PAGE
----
That said, there are still plenty of offers which lend themselves more naturally to greedification than others. For instance, a lot of commodity and luxury items can easily play to vanity. There’s nothing at all wrong with selling a good watch, for example—yet many people might be tempted to buy a watch because they like the idea of flattering themselves more than they like the idea of staying out of debt.
I have one customer—a Lutheran—who sells hand-made jewelry. She does a great job. She emphasizes the story of how each piece came to be, relating it to certain places and emotions, like a pendant she was inspired to create after a quiet morning in a garden. And she provides many high-quality photos so Sam can examine the items carefully.
Because of her approach, she tends to attract good customers. People who genuinely appreciate beauty. Of course, that doesn’t mean that everyone who buys from her has the purest motives. No doubt some are vain or proud or haughty. Yet it wouldn’t matter even if someone spent all their child-support money buying a brooch instead of honoring their parental obligations. The point is not that her customers never have mixed motivations for buying—but rather that she doesn’t tempt them with these motivations. She appeals to the objective beauty of her pieces, to the objective goodness of enjoying something created with love and skill. That is where her duty lies. Sam’s duty to God is out of her hands after that point.
If you’ve been in business for a while, you probably know the kinds of temptations your customers face; the kinds of ways your offer can be framed to entice people to sin.
If you’re new to your industry, you might need to ask other people you respect, and have a careful think about it yourself.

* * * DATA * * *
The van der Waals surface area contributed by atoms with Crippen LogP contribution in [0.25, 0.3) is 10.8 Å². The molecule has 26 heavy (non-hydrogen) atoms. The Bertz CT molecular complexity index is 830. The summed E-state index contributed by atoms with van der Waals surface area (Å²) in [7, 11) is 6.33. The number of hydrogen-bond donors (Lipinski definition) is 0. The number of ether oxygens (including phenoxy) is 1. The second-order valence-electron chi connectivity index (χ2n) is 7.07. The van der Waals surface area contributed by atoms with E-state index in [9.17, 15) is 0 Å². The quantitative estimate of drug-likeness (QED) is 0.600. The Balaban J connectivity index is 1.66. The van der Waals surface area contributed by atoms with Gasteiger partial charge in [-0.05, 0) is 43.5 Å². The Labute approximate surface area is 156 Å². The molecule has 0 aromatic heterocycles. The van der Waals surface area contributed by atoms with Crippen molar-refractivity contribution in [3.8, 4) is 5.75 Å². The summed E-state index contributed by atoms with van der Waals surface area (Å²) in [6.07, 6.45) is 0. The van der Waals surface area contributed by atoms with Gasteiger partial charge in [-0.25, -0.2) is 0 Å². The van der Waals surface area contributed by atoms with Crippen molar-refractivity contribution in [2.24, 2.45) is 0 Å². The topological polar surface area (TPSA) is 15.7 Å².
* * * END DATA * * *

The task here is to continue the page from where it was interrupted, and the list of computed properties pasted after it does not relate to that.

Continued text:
Either way, I’d encourage you not to be afraid of provoking desire for your offering. Remember, if Sam is a good customer, he already desires it—probably quite a lot. You are not manufacturing something in him that didn’t previously exist; indeed, that is quite impossible. Rather, you are reminding him of what he already wants, and showing him how to get it, because you are aiming to serve him.
Unfortunately, there is no one-size-fits-all answer to the question of whether a particular technique for building desirability with your marketing is permissible or not. But let me help you work through the issue a bit more by giving quite an extreme example:
You may have seen some breathless, hypey videos selling products that teach you how to do better on dates. One very common technique they use to increase Sam’s desire for the product is to ask him to imagine the results of learning to be a smooth, suave gentleman who can butter up the ladies with his silver tongue.
Yet there is nothing inherently wrong with learning to do well on a date. There is nothing wrong with asking Sam to imagine that—provided you’re asking him to imagine the right thing. You could ask him to imagine improving his “hit-rate” at one-night stands. Or, you could ask him to imagine overcoming his shyness around that special girl at church that he would like to have a good, God-honoring relationship with—a relationship that ends in marriage.
This is why I’m focusing on principles rather than techniques.
So to close this section, let me leave you with what I think is the foundational question to ask of any marketing technique you’re considering, any turn of phrase you’re pondering, any way of framing your offer that you think might work well:
Am I attracting Sam’s desire with something good that God approves of…or am I tempting him with something that serves only him?
Next: using fear to heighten urgency